Alternet catches up with ANWF in their article about the Move Your Money Campaign. It’s a good article and lays out what the movement against the banks has looked like. In many ways, ANWF has been waiting for someone famous to help bring greater attention to the kinds of actions that we think we should do to fight back, the ones we think are most strategic.
Truth be told, Jan Frel and our local Bay Area group have been helping to devise a bank divestment campaign for some time. And breakupthebigbanks.com and ourselves have been crafting that campaign and were going to release it in January. Now, we have plans for applying more pressure to Congress — local government divestment, grassroots protests in the name of breaking up with your bank, all coming out next week. More on this soon.If you want to help with the campaign, email or leave comments : tyc at anewwayforward dot org.
To be fair, the move to switch bank accounts started happening last year, credit unions and community banks have seen a huge rise in new accounts. This happened simply because people are angry at Wall St and realized big banks were going out of their way to rip them off.
But despite ANWF’s nationwide rallies — which remained relatively small, though attended by voters of all political stripes — breaking up the banks has never been on the legislative table. That may be one reason why Move Your Money has garnered so much excitement. It does not seek to force people on the Hill or in the White House, many of whom are indebted to banking interests, to act. Instead, Move Your Money calls for direct action by regular people who are irate at the overly cautious pace of financial reform…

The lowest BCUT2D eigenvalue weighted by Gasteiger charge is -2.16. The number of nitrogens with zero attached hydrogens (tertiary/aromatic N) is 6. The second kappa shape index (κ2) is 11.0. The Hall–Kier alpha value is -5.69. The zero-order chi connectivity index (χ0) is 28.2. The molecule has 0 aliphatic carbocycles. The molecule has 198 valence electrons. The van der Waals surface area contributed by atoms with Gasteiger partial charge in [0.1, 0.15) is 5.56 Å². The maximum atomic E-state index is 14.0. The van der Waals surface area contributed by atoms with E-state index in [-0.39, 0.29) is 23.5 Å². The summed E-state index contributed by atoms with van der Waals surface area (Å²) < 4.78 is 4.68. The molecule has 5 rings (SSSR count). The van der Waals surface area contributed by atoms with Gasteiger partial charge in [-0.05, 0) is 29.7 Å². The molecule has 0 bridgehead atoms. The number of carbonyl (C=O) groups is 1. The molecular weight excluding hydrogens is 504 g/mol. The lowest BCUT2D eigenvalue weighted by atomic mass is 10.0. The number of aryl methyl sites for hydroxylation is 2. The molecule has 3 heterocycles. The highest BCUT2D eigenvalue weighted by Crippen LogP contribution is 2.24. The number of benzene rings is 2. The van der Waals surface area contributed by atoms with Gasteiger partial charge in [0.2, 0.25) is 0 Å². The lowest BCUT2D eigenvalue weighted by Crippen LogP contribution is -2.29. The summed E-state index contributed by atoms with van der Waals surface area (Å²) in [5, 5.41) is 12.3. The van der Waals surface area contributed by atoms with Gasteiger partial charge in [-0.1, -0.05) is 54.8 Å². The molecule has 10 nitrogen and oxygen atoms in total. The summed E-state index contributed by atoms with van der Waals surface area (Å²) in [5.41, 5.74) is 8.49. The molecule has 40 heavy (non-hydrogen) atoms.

Of course, the growth of national banks has increased some conveniences, such as ATMs you can access anywhere in the country, but who cares about saving two dollars on your withdrawals when your bank is perfectly willing to up your credit card rate from 4.99 to 40.99 percent in one fell swoop (as Citi did to one man with good credit) for no fathomable reason? You’re just as faceless to them as they are to you.
With examples such as these, Move Your Money hopes to dispel longstanding myths that big banks are cheaper — and nicer — than smaller ones.
A growing movement
As of this week, 23,000 — or about 50 percent — of all U.S. zip codes have been searched for through Move Your Money’s “Find a Bank” feature, says Dennis Santiago, whose influential bank-rating firm Institutional Risk Analytics donated the tool.
One community bank with five branches in Northern California recently called Santiago to report it had a $1 million increase in deposits per branch since the start of the campaign, which the bank had not yet caught wind of.
While Move Your Money’s search tool only includes community banks, the Credit Union Times reports that since the start of the campaign, two of the largest credit union associations have reported 300 percent search increases in their credit union databases since Move Your Money launched….
Even ANWF, which had based its organizing around breaking up the banks last year, will be waging a similar campaign that launches in a week, says Tiffiniy Cheng, ANWF’s national coordinator. Called Break Up With Your Bank, it will ask people to stop using their credit cards and use cash as much as possible. If you must have a credit card, switch to a low-interest card from a local bank, Cheng says.